Hi, my name is Nick, and I’m addicted to Kentucky politics.
In a state where countless are addicted to fast horses, discerning bourbon, or a certain bucket of fried chicken, my addiction continues to roll pure and true with politics.
An addict is defined by Merriam-Webster as 1. One exhibiting a compulsive, chronic, physiological or psychological need for a habit-forming substance, behavior, or activity. 2. One strongly inclined to do, use, or indulge in something repeatedly.
Like most addicts, I can vividly remember my first time. It was 1990 and coalition forces were about to go toe-to-toe with Iraqi President Saddam Hussein. And I was about to become a political addict. My first hit was a television interview the following year, I talked about the Gulf War. While other kids were worried about baseball or recess I was concerned about geopolitics. I was a nerd then and still a nerd now. I have the horn rimmed glasses and cardigans to prove it.
I love covering politics in Kentucky. This place. The people. Politics in the commonwealth may as well be a blood sport. There’s a profound vigor and vitriol surrounding it. You know there’s bodies out there somewhere connected to it. But, there’s more than that. Politics is meaningful here. There’s a long tradition, people here pay close attention. We don’t need anyone to tell us the downfalls – we’re proud, not stupid. There’s a lot on the line here. That’s all the more reason you deserve people taking risks to bring you a look at what’s really happening here.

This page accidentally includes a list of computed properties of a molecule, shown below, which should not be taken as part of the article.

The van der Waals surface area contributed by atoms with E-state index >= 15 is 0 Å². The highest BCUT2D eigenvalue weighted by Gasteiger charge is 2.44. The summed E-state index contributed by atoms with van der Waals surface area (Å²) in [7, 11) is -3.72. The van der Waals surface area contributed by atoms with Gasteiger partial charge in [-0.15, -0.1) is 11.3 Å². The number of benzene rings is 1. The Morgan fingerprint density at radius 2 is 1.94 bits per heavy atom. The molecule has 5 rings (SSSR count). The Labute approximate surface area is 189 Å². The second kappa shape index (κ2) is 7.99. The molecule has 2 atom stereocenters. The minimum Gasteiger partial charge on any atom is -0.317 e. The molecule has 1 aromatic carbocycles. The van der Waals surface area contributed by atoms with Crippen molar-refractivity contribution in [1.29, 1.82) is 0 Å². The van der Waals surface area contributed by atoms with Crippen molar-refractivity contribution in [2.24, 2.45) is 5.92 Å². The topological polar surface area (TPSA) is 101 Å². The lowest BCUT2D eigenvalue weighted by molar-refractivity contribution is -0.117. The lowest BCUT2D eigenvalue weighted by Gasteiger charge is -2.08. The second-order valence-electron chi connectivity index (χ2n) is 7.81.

People have called me fearless because of my reporting in Kentucky. People have also called me far worse. I don’t listen to either group. I’m not perfect, and you’re welcome to your own opinion. I’ll go hard for stories that I think need to be told. That’s what I’m interested in. I’m interested in digging in on difficult stories. I’m interested in peeling back the layers and telling you why politicians are doing what they’re doing, and how that affects you. I’m interested in this place. I want to know why the generational problems exist and who to point the finger at.
I burned myself out the last time around. After 7 years on-air I walked out of my contract with cn|2 Pure Politics in August of 2018 as they transitioned their content. I went to work for the United States Department of Justice working inside government.
I really wanted to get a better understanding of federal law enforcement, and see how investigations truly shape up with federal prosecutors. I was in Louisville as the pandemic hit. Watched the city and state shutdown. I was there downtown as the boards went up over windows in response to rioting and civil unrest around calls for racial justice and equity in policing. I saw and learned a lot.
I resigned from the Department of Justice in January. I’m glad I took the time to learn, and through it I gained new perspective. There are a lot of really hard working, incredibly smart dedicated people inside government positions.
I’ve had this itch to start something of my own for some time, and like any true addict I’ll find a way to crawl back.
What can you expect from Kentucky Fried Politics? Hopefully some fun. I’ll still be factually accurate, but want more of my voice to come through – to find the ridiculousness and humor in all of it. I want this to be a resource, a place where we can call it like it is, we’ll share some rumors, dig in on investigations, close some accounts, do some analysis, pour a bourbon or an Ale 8 and get informed. I’ll be adding features and unique content as we go. Buckle up and…
Welcome to Kentucky Fried Politics.